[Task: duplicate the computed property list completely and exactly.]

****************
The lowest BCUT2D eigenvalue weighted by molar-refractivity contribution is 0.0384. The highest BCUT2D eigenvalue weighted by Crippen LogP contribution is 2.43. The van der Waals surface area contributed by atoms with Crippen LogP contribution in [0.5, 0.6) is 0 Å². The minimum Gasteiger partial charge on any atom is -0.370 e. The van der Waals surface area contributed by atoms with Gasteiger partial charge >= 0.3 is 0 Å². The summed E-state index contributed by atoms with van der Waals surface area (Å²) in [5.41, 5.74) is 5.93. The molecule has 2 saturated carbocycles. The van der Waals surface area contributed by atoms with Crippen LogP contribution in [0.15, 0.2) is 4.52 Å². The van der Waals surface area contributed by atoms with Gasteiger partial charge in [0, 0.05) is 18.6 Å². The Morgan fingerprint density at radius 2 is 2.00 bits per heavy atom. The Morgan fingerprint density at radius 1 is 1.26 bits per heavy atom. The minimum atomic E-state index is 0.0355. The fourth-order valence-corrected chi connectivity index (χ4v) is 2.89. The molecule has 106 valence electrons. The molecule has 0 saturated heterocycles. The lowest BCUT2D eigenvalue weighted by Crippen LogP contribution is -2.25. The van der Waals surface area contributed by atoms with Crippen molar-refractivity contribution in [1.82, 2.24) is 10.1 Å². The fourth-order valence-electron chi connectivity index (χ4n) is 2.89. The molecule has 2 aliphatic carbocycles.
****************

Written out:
The lowest BCUT2D eigenvalue weighted by molar-refractivity contribution is 0.0384. The highest BCUT2D eigenvalue weighted by Crippen LogP contribution is 2.43. The van der Waals surface area contributed by atoms with Crippen LogP contribution in [0.5, 0.6) is 0 Å². The minimum Gasteiger partial charge on any atom is -0.370 e. The van der Waals surface area contributed by atoms with Gasteiger partial charge >= 0.3 is 0 Å². The summed E-state index contributed by atoms with van der Waals surface area (Å²) in [5.41, 5.74) is 5.93. The molecule has 2 saturated carbocycles. The van der Waals surface area contributed by atoms with Crippen LogP contribution in [0.15, 0.2) is 4.52 Å². The van der Waals surface area contributed by atoms with Gasteiger partial charge in [0, 0.05) is 18.6 Å². The Morgan fingerprint density at radius 2 is 2.00 bits per heavy atom. The Morgan fingerprint density at radius 1 is 1.26 bits per heavy atom. The minimum atomic E-state index is 0.0355. The fourth-order valence-corrected chi connectivity index (χ4v) is 2.89. The molecule has 106 valence electrons. The molecule has 0 saturated heterocycles. The lowest BCUT2D eigenvalue weighted by Crippen LogP contribution is -2.25. The van der Waals surface area contributed by atoms with Crippen molar-refractivity contribution in [1.82, 2.24) is 10.1 Å². The fourth-order valence-electron chi connectivity index (χ4n) is 2.89. The molecule has 2 aliphatic carbocycles.